Essays on Industry Policy in Two Countries Case Study

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The paper 'Industry Policy in Two Countries' is a great example of a Macro and Microeconomics Case Study. To get an understanding of the policy concerns that come up in energy pricing, one must have a sense of the institutional settings in which policies are created, discussed, and put into practice. The consumers’ demands for electricity and natural gas do have a lot of impact on the rate at which we make use of exhaustible assets, such as oil, which is used to fuel power plants, and wilderness areas with rivers, that are in the construction of new sources of hydroelectric power (Martin, 2007).

They influence our supposed requirements for the use of contentious technologies, such as nuclear producing plants. Energy needs are imperative due to their primary uses: their use for basic heating and cooling influence our health and our comfort everywhere. This includes our place of work, our places of leisure or at work, and their uses in firms do have an influence on the cost and composition of goods and services created in the economy and thus our overall economic welfare.

If the public interest is to be served, it is significant that our energy policies be as logical as possible (Stern, 2006). In this paper, I intend to deal with power as the utility. Energy Policies in the USA Energy policies in the United States practically work under one of two types of institutional understanding: i.e. a publicly owned project that is controlled by the public or a privately owned company in which the retail rates are controlled by a public utility commission. However, in whichever case, the public quarter has major tasks for the setting of utility prices.

As a result, there is a justification. The main explanation behind these exclusive institutional arrangements that depict energy provision is that the technical features of the energy distribution system make it a natural monopoly by itself (Willig, 2009). However one may try to argue that there is no need at all to have many suppliers supplying similar commodities to the same place, in case there is merely one private supplier, who is entirely profit-driven, to serve consumers in a certain region, with neither a certain parameter, control by the public segment nor competition from other suppliers this without a doubt would lead to something dangerous.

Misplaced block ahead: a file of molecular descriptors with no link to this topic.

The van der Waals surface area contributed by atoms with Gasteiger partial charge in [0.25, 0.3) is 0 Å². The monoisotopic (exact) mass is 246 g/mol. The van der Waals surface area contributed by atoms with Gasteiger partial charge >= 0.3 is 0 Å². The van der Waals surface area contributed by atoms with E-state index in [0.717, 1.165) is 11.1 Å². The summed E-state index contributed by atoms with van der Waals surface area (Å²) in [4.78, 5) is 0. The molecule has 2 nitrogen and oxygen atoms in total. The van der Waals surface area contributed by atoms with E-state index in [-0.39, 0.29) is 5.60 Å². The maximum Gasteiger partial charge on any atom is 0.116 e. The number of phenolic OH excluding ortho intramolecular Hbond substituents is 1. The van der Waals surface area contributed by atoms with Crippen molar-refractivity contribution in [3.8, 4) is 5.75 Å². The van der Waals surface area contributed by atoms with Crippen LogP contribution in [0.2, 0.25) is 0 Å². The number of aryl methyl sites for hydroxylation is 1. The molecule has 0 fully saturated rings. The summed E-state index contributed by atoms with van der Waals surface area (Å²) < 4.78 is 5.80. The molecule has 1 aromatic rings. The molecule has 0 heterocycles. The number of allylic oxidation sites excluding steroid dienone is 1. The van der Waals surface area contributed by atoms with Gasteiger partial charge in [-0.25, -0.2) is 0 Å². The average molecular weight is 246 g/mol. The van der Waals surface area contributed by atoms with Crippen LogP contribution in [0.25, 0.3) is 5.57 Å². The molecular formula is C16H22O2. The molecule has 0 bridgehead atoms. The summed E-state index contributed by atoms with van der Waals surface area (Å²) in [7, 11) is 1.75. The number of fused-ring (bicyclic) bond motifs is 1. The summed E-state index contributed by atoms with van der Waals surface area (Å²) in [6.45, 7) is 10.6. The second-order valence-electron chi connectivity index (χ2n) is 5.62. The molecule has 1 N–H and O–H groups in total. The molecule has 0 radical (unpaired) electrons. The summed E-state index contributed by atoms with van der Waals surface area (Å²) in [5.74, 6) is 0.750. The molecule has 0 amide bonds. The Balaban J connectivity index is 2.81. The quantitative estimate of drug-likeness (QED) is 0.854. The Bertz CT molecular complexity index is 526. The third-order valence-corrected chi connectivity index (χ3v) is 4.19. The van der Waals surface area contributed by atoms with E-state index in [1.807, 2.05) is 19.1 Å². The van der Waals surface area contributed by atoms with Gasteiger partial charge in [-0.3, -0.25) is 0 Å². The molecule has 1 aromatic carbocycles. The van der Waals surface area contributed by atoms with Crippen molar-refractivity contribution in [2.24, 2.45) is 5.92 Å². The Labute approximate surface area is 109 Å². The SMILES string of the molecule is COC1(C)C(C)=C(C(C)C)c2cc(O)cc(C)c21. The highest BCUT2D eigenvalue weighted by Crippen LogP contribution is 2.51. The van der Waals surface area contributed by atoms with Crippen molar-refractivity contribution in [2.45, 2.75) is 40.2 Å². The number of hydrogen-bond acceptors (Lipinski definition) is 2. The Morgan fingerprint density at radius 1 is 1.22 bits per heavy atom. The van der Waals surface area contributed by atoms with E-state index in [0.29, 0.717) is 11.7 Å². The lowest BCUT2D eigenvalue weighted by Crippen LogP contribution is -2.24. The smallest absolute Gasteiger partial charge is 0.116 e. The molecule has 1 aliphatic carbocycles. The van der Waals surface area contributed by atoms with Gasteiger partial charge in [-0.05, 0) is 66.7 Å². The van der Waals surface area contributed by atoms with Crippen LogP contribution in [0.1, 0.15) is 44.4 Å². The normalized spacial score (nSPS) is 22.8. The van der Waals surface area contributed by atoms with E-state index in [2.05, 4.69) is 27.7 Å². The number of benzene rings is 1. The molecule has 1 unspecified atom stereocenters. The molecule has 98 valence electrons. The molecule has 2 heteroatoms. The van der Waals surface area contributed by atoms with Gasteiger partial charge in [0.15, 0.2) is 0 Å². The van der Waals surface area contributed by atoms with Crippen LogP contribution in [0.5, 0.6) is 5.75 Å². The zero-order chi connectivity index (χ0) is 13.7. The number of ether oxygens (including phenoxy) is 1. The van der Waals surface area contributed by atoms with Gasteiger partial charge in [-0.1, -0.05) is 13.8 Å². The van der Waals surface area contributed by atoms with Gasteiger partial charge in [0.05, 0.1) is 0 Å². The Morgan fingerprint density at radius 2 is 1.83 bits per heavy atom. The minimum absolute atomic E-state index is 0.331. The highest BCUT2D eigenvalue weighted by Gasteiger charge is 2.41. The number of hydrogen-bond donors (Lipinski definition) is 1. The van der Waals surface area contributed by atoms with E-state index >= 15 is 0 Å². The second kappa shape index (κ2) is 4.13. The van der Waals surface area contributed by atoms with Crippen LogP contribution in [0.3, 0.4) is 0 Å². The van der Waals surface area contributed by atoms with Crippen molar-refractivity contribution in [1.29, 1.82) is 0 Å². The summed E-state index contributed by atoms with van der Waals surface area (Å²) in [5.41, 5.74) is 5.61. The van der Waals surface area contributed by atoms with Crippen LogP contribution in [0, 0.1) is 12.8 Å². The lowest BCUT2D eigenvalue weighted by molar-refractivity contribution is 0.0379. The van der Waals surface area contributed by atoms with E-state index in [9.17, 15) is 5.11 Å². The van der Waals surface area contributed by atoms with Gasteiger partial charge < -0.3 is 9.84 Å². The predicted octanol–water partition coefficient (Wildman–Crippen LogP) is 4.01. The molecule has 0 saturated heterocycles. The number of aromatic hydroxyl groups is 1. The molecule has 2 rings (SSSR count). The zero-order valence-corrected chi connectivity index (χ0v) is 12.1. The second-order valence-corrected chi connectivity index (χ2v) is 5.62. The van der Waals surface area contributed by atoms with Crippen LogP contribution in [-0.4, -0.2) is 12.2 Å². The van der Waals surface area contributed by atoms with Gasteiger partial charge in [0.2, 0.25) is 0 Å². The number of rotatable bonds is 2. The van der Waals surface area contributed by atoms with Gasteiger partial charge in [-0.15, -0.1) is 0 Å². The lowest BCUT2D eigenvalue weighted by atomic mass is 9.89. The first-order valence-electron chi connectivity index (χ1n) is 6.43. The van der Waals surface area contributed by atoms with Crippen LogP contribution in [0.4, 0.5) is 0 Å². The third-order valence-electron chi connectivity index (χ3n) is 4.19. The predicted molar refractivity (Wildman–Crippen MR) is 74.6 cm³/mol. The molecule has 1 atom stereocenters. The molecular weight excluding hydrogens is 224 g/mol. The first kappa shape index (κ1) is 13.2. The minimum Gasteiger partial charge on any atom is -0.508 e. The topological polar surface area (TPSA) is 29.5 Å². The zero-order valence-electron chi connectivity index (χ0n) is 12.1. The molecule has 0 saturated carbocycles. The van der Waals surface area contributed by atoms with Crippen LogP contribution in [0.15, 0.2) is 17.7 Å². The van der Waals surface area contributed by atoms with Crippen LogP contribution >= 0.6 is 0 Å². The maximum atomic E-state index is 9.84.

Either, there would be monopolistic price-fixing or service of poor value. One would also not rule out the possibility of insufficient quantity. Just as the water and the local telephone quarters have been historically controlled or run by the public, so is the energy quarter. As a result, there arose a principle regarding price recommendation. The principle reads as; “ prices should be based on marginal opportunity costs” .

In this case, the opportunity cost refers to the cost of the inputs that are used to offer a service in their best substitute purposes. If a price is put the same as the marginal opportunity cost of offering a service, then, in effect, every likely customer is encouraged to reflect on whether the benefits of extra consumption are greater or less than the costs in regard to the foregone benefits from the best optional use. In fact, if all consumers identify this and act in response in a well-informed manner, they will only use an amount for which the benefits outweigh the costs.

Consequently, there will be the provision of resources to their most greatly appreciated uses. This allotment is called efficient (Willig, 2009).

References

Bental, B., (2002). "A Simple Method for Evaluating the Marginal Cost of Unsupplied Electricity." The Bell Journal of Economics, Vol. 13, No. 1, pp. 249-253.

Friedman, Lee (2004). Microeconomic Policy Analysis. New York: McGraw-Hill.

Stern, C. (2006). "Blind Spots in Policy Analysis: What Economics Doesn’t Say About Energy Use?" Journal of Policy Analysis and Management, Vol. 5, No. 2, pp. 200-227.

Tye, B. (2003). "The Postal Service: Economics Made Simplistic." Journal of Policy Analysis and Management, Vol. 3, No. 1, pp. 62-73.

Marsh, D. (2007). Economics of electric utility power generation. Michigan: University of Michigan.

Martin, E. (2007). Law of independent power: development, cogeneration, utility regulation, Volume 1. New Jersey: Macmillan.

Steven, F. (2005). Law of Independent Power: Development, Cogeneration, Utility Regulation. London: Clark Boardman.

Smith, K. (2008). Mathematics: Its Power and Utility. Toronto: Cengage Learning.

Veall, M. R. (2003). "Industrial Electricity Demand and the Hopkinson Rate: An Application of the Extreme Value Distribution." The Bell Journal of Economics, Vol. 14, No. 2, pp. 427-440.

Willig, B., (2009). "The Economic Gradient Method." The American Economic Review Vol. 69, No. 2, pp. 96-101.

Zachary, S. (2008). U.S. News & World Report, Volume 130, Issues 1-12. Virginia: University of Virginia.

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